Senators agree to require Taser training, use policies for law enforcement

The Senate Friday gave preliminary approval to a controversial bill calling for statewide policies regarding police Taser use and training.

The bill this session was the subject of much debate in the House and Senate, especially over what type of circumstances should merit police use of Tasers, also known as electronic control devices.

Police use of Tasers is controversial, especially after the 2012 death of Thetford man Macadam Mason, who died after a state trooper shot him in the chest with a Taser.

The American Civil Liberties Union as well as disabilities rights groups this session have lobbied lawmakers to make sure Tasers are not over-used and that police understand how to deal with people who have mental illnesses or other types of disabilities.

The Senate Government Operations Committee made several changes to the bill after it passed the House.

“The goal is a balance between people feeling they are protected from overuse and to ensure that police were able to use Tasers in a way that’s appropriate,” said committee member Sen. Eldred French, D-Rutland, who presented the bill to the Senate.

The bill requires the Law Enforcement Advisory Board to establish a statewide policy on the use of and training requirements for Tasers and make sure all law enforcement officers comply.

The Senate changed the so-called “standard for deployment” for Tasers from the House version. The bill says officers can only use a Taser against subjects who exhibit active aggression or actively resist in a manner the officer believes is likely to result in injury to others or themselves.

An officer can also shoot a Taser if he or she believes it is the only way to prevent injuries to the subject or others, the bill says.

The bill instructs officers to attempt to de-escalate the situation first, and give warnings before using a Taser, which can be shot or pressed against a person’s skin to administer an electric shock.

Tasers should not be used as punishment or to awaken a person, the bill says, and should not be used on animals.

The bill also instructs police to understand how Tasers can affect people who are suffering from an emotional crisis, who have a disability or “higher risk populations that may be more susceptible to injury” by being shot by a Taser.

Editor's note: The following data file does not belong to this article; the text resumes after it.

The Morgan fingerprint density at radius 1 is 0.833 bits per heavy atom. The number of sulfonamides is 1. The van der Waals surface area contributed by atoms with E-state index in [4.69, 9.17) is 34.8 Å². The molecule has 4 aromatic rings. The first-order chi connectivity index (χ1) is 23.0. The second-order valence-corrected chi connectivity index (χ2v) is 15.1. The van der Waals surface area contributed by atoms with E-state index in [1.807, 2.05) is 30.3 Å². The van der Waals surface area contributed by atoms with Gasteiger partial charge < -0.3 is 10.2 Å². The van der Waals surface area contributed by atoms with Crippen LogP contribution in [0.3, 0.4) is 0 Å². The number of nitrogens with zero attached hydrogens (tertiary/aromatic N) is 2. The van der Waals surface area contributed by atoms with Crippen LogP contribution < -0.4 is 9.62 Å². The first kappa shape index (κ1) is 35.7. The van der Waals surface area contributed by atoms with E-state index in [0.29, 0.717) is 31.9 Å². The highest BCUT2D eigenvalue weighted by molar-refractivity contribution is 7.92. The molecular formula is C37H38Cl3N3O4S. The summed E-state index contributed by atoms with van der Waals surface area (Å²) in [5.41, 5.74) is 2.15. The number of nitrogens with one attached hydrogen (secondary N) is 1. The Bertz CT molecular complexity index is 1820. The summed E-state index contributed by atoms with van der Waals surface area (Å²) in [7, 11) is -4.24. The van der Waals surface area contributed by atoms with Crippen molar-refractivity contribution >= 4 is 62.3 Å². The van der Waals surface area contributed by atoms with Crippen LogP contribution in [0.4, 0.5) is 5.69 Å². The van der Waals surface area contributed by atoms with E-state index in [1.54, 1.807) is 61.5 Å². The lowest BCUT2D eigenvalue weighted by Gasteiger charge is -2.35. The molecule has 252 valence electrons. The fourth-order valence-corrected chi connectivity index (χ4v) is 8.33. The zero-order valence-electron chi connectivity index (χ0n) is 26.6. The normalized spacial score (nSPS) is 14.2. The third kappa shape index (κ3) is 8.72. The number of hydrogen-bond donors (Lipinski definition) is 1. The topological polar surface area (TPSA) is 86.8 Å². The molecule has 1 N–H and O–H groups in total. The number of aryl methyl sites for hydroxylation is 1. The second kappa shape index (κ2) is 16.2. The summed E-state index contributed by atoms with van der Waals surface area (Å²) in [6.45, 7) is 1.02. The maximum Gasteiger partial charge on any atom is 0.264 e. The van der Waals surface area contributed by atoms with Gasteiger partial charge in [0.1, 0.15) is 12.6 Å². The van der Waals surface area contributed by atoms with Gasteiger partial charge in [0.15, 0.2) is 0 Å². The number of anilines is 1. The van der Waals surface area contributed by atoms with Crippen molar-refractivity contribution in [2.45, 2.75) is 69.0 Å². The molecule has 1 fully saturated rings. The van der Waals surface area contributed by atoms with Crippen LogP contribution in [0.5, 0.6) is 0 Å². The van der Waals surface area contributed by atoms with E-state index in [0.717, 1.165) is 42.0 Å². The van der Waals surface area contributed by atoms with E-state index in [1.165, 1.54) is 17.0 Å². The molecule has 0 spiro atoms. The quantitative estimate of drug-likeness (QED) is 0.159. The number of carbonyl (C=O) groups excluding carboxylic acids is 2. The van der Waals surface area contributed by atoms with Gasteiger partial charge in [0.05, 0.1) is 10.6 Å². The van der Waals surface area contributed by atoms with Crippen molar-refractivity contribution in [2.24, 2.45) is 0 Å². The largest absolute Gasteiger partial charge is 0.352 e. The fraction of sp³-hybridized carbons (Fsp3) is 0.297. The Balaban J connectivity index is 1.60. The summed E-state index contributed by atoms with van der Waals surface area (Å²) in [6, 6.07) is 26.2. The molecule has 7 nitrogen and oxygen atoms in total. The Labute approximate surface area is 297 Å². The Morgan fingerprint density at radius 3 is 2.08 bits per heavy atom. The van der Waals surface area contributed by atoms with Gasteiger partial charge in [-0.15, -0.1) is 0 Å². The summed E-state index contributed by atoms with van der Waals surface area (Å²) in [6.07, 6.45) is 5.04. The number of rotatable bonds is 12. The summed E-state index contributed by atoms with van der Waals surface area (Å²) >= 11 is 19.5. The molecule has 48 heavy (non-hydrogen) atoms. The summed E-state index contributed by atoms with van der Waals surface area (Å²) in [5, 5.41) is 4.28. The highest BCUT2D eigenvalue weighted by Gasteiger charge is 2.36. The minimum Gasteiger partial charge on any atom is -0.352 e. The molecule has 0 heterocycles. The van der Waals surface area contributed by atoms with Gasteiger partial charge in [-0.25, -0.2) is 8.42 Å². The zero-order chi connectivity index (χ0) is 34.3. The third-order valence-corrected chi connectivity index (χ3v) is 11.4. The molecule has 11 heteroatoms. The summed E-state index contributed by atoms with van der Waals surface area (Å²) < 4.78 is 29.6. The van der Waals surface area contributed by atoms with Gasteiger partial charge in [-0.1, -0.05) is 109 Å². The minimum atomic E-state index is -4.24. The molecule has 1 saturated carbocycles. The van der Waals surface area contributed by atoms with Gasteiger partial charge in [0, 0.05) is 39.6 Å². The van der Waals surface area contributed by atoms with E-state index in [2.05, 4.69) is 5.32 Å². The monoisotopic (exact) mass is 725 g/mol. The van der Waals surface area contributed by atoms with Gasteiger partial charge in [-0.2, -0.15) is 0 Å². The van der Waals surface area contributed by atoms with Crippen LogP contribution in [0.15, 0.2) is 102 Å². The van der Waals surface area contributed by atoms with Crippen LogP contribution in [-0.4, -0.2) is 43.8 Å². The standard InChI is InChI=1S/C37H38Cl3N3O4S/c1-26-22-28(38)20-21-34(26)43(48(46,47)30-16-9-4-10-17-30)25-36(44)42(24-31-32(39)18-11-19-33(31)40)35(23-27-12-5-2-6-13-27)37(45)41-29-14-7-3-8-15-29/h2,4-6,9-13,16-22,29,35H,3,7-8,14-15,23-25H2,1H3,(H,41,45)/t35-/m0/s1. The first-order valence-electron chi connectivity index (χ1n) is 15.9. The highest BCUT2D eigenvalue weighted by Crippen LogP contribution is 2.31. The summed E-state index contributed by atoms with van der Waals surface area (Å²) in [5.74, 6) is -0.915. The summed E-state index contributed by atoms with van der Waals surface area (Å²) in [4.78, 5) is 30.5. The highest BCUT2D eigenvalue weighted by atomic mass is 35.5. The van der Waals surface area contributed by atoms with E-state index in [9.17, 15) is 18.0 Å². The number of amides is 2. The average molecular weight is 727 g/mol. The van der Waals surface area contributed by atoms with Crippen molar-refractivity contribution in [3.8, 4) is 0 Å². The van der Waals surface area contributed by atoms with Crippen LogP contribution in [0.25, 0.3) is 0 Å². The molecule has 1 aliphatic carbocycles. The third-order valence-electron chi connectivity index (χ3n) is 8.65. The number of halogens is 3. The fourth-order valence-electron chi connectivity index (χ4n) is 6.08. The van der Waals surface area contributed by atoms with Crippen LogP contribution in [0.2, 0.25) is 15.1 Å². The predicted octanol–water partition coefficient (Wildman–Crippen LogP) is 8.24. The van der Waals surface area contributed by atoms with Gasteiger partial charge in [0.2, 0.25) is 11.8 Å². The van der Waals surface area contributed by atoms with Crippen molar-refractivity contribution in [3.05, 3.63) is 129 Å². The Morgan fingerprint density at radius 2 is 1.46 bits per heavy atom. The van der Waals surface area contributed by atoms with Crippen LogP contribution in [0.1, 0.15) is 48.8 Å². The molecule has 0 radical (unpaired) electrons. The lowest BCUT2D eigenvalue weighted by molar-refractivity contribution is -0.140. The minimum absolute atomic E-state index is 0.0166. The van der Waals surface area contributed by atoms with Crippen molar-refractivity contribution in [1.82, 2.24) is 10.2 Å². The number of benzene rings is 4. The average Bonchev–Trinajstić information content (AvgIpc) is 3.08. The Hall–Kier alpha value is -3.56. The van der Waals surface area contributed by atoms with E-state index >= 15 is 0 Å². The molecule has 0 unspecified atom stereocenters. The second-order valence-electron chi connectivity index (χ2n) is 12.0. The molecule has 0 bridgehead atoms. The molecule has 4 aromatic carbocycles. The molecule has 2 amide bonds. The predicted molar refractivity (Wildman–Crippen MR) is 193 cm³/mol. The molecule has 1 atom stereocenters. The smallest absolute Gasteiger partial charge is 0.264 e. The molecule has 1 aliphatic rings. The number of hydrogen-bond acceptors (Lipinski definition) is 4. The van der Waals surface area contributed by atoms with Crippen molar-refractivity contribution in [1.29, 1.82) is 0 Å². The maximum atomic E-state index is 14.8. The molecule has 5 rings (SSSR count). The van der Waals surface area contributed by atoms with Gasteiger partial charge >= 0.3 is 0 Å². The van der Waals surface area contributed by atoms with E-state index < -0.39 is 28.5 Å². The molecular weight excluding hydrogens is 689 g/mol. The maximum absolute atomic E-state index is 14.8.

Several senators Friday questioned whether it is smart to give police officers Tasers. Others said Tasers are a necessary alternative to guns and can save lives.

Sen. Philip Baruth, D-Chittenden, said Tasers are a necessary evil.

“I think we should be very careful in how they’re used,” Baruth said.

Sen. Mark MacDonald, D-Orange, asked how they are different from a cattle prodder.

Senate President Pro Tempore John Campbell, a former police officer, said Tasers are useful and police are properly trained.

“It’s not just like the old West where everybody gets a gun and shoots anybody that they don’t like,” Campbell said.

The bill asks for a study of whether police who carry Tasers should wear cameras.

Sen. Ann Cummings, D-Washington, joked that if police are required to wear cameras, perhaps lawmakers should, too, so people can see if lawmakers make deals in the cloakrooms.

“At what point do we stop micromanaging, make sure that we give people the training they need to have, give their supervisors the training they need to have and then let them do their jobs? And if we don’t think they’re doing their jobs, we get rid of them,” Cummings said.

It is now up to the House to approve the Senate changes or hammer them out in a conference committee.

Follow Laura on Twitter @laurakrantz

Laura KrantzLaura Krantz

Comments

  1. I am grateful to the many advocates and lawmakers who have worked relentlessly to make this bill one of substance. While law enforcement will still have the tools needed in the field to protect themselves; this bill also protects the general population, and those in crisis. I pray no-one else has to be injured, killed or have to survive the death of a loved one!

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